Signs of the Times (6/10/13)

Praying for America

On Sunday, June 30, 2013, over one and a half million people in thousands of churches in all 50 states will be on their knees, praying for our nation. To join this movement, visit  Tony Perkins, head of the Family Research Council, says, “In 2009, I was challenged by an elderly lady to use my influence to call our nation to “our knees” in prayer (see 2 Chron.7:14). That same day I read about the Continental Congress’ call to prayer in 1775 that resulted in 3 million colonial Americans gathering on their knees in repentant prayer for our troubled, fledgling country. That was the beginning of Call2Fall.” FRC is partnering with the National Day of Prayer, the Congressional Prayer Caucus, Intercessors for America and many others who are collaborating to call America to pray.

30 Days of Prayer for Muslim World

Muslims around the world are getting ready for Ramadan, Islam’s holiest month, starting this year on July 9. Christians are also gearing up again for the 30 Days of Prayer for the Muslim World, an international movement that has united millions of Christians in concerted prayer for the Muslim world. This prayer focus, coordinated in North America by, began in 1993, and coincides annually with the 30 days of Ramadan, a time of the year when Muslims are much more deeply aware of spiritual matters. reports, “Much has happened since this worldwide prayer focus began. While we see disturbing sound bites from the Muslim world almost nightly on TV, there are now also confirmed reports of an unprecedented turning of Muslims to Jesus. annually publishes a new full-color, 50+ page 30 Days prayer booklet, available in adult and kids versions. Each day focuses on a specific issue or area of the Islamic world. As you read and pray through it, you’ll gain a better understanding and a heart for Muslims. To get your copy of the 30 Days booklets go to

NSA Taps Data from Nine Major Internet Providers

The National Security Agency and the FBI are siphoning personal data from the main computer servers of nine major U.S. Internet firms, The Washington Post and the London-based Guardian reported Thursday night. James Clapper, Director of National Intelligence, acknowledged existence of the program Thursday night and blasted the reports as “reprehensible” and inaccurate. Clapper said the program does not allow the targeting of U.S. citizens or any person in the United States. He ordered information about the program declassified so that the public can understand what information is being collected. Clapper said the data collection is authorized by Congress and “is designed to facilitate the acquisition of foreign intelligence information concerning non-U.S. persons located outside the United States.”

According to the New York Times, “With little public debate, the N.S.A. has been undergoing rapid expansion in order to exploit the mountains of new data being created each day. The government has poured billions of dollars into the agency over the last decade, building a one-million-square-foot fortress in the mountains of Utah, apparently to store huge volumes of personal data indefinitely. It created intercept stations across the country, according to former industry and intelligence officials, and helped build one of the world’s fastest computers to crack the codes that protect information.”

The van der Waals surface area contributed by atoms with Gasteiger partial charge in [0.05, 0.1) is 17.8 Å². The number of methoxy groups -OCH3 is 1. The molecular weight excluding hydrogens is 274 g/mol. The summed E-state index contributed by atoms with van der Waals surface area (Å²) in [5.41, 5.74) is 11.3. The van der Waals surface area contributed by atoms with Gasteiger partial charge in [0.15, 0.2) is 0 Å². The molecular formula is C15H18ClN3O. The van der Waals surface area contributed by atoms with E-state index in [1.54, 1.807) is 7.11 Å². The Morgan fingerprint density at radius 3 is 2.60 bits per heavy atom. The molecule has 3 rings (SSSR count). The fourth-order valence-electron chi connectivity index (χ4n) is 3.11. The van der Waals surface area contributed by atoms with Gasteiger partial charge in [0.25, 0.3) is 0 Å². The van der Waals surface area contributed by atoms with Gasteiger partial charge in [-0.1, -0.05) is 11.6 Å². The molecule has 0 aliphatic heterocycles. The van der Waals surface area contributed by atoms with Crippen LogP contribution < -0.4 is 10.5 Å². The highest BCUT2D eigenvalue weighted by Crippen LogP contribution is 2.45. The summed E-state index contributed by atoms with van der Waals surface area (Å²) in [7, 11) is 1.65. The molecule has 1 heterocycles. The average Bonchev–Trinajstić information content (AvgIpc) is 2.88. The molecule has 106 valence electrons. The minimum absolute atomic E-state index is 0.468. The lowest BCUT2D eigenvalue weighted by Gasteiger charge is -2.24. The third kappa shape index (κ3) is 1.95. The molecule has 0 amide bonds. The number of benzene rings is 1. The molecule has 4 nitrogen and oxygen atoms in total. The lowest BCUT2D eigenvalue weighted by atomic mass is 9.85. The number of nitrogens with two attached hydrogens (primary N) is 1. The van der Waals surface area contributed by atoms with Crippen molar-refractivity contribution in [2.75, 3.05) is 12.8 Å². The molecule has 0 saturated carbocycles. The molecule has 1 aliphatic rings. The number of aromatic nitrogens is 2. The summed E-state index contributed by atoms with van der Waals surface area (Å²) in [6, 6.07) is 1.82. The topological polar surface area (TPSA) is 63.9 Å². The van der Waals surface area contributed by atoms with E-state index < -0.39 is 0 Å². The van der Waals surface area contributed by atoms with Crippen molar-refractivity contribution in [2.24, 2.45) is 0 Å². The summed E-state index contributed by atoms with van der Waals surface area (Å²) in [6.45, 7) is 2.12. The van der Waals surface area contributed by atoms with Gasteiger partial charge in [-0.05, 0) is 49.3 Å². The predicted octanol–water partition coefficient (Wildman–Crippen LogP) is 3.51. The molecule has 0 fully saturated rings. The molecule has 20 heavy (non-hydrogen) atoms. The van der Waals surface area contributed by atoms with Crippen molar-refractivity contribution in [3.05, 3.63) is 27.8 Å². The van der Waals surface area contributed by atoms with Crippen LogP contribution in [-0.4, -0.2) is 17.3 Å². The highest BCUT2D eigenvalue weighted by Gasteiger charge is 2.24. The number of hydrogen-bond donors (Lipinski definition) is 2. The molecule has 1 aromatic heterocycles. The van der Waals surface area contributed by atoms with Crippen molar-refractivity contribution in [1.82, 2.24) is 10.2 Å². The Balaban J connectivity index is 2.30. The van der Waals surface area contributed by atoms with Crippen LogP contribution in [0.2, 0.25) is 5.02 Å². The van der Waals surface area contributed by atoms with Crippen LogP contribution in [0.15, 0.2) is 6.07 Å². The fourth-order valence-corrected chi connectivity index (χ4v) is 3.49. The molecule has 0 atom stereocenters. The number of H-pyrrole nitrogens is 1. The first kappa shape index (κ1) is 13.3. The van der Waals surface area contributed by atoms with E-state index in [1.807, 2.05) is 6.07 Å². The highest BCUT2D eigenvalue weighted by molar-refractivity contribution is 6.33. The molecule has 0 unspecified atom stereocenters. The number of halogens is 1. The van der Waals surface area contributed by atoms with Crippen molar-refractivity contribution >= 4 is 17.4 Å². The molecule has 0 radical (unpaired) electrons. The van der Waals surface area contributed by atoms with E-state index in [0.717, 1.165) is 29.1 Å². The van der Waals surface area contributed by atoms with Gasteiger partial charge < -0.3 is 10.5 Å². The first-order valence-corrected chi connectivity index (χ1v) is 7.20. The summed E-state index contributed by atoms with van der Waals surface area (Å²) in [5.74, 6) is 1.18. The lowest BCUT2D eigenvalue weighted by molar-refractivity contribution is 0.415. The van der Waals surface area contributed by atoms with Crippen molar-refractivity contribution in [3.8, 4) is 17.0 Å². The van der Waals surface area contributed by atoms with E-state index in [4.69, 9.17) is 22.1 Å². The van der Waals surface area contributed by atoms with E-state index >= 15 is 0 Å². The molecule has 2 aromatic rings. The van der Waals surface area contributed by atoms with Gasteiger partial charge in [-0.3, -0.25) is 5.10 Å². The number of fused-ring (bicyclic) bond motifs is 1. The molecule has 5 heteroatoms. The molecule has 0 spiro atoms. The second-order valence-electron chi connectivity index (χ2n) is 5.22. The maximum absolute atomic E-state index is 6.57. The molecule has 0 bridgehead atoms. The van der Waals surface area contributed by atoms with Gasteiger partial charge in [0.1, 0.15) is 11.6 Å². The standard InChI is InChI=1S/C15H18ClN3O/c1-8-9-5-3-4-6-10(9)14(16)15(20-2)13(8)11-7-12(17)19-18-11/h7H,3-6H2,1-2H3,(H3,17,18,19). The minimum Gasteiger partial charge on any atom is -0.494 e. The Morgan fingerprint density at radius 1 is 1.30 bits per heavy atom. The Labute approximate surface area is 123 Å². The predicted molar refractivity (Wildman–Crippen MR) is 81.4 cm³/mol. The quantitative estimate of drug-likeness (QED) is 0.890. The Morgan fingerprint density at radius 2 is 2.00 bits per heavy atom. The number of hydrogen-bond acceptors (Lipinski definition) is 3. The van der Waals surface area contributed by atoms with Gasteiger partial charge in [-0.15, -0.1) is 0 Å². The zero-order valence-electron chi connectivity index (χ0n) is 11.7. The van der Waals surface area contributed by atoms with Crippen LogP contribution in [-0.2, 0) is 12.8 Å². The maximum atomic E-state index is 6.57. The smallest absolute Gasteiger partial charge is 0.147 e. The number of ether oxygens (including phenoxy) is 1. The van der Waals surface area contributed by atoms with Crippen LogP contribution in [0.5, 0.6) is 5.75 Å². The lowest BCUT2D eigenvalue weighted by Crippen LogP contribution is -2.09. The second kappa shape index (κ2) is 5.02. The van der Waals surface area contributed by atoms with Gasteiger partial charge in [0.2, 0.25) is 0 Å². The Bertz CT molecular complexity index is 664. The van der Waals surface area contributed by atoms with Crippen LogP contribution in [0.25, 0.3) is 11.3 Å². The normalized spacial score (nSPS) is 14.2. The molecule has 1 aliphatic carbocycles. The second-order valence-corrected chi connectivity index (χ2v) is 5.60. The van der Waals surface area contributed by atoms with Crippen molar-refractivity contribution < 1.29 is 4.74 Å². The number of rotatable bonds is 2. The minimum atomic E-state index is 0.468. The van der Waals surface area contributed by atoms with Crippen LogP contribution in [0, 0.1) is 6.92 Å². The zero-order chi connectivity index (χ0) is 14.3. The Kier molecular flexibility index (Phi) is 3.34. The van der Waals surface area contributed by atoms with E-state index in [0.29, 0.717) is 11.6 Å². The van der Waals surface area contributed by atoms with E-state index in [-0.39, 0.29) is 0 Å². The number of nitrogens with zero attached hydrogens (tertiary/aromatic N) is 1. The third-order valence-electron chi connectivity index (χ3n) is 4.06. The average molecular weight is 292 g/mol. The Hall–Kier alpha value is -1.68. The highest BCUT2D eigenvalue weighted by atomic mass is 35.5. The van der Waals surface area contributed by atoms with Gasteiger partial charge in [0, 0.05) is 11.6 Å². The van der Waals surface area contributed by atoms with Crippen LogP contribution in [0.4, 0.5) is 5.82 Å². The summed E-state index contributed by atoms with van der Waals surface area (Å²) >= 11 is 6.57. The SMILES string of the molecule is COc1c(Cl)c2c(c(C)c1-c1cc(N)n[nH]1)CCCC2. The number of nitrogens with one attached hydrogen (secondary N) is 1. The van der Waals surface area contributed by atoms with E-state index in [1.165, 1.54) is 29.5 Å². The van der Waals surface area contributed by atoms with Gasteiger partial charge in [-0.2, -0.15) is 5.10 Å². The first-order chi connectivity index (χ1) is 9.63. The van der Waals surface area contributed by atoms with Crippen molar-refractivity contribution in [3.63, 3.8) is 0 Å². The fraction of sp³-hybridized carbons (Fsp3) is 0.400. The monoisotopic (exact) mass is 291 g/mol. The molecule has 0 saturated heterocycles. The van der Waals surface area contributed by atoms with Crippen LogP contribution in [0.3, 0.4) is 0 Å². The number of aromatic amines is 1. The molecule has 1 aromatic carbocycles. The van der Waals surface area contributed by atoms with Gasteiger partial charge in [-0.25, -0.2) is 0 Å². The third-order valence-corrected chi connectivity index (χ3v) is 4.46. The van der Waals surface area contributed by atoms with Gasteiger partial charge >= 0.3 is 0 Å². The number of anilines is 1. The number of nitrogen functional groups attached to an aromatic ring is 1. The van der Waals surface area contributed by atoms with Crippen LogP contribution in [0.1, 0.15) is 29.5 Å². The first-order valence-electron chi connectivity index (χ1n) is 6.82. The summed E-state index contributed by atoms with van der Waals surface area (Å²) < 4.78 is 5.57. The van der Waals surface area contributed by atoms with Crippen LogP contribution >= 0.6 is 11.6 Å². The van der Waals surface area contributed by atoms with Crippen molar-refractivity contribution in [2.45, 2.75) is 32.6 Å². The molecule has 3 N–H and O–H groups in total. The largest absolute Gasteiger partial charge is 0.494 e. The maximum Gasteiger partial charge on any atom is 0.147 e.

NSA Secrets Leaker Seeks Asylum

Edward Snowden, the man behind of one of the biggest leaks in the history of U.S. intelligence, is a former technical assistant for the CIA who is now holed up in a Hong Kong hotel, in danger of running out of money and hoping to find asylum somewhere in the world. U.S. Rep. Peter King, chairman of the House Homeland Security Committee’s Subcommittee on Counterterrorism and Intelligence, called Snowden “a defector” who should be turned over to the United States with an eye toward harsh prosecution. Snowden, 29, identified himself this weekend in American and British newspapers as the person who exposed details of a top-secret American program that collects vast streams of phone and Internet data.

Mainstream Media Turning Against Obama

The New York Times editorial board, which twice endorsed President Obama and has championed many planks of his agenda, on Thursday turned on the president over the government’s mass collection of phone data — saying the administration has “lost all credibility.” The Times has criticized the escalation of the lethal drone program, and it lashed out after the Justice Department acknowledged seizing reporters’ phone records last month. The report that the National Security Agency has been collecting phone records from millions of Verizon subscribers appeared to be the last straw. An editorial published late Thursday said the administration was using the “same platitude” it uses in every case of overreach — that “terrorists are a real menace and you should just trust us.”

Acceptance of Homosexuality Varies by Nation, Survey Says

The world is divided over the acceptance of homosexuality, a survey released Tuesday finds, the Religion News Service reports. There is broad acceptance of homosexuality in North America, the European Union and much of Latin America, according to the Pew Research Center survey, which was conducted by telephone and face to face in 39 countries among 37,653 respondents from March 2 to May 1. Juliana Horowitz, the report’s lead author and a senior researcher at Pew, said: “I can’t think of any question we have asked where we have this sort of global polarization. In North America, Europe and several countries in Latin America, we have really high acceptance of homosexuality. In predominantly Muslim nations and in sub-Saharan Africa, we have equally widespread views on the other side.”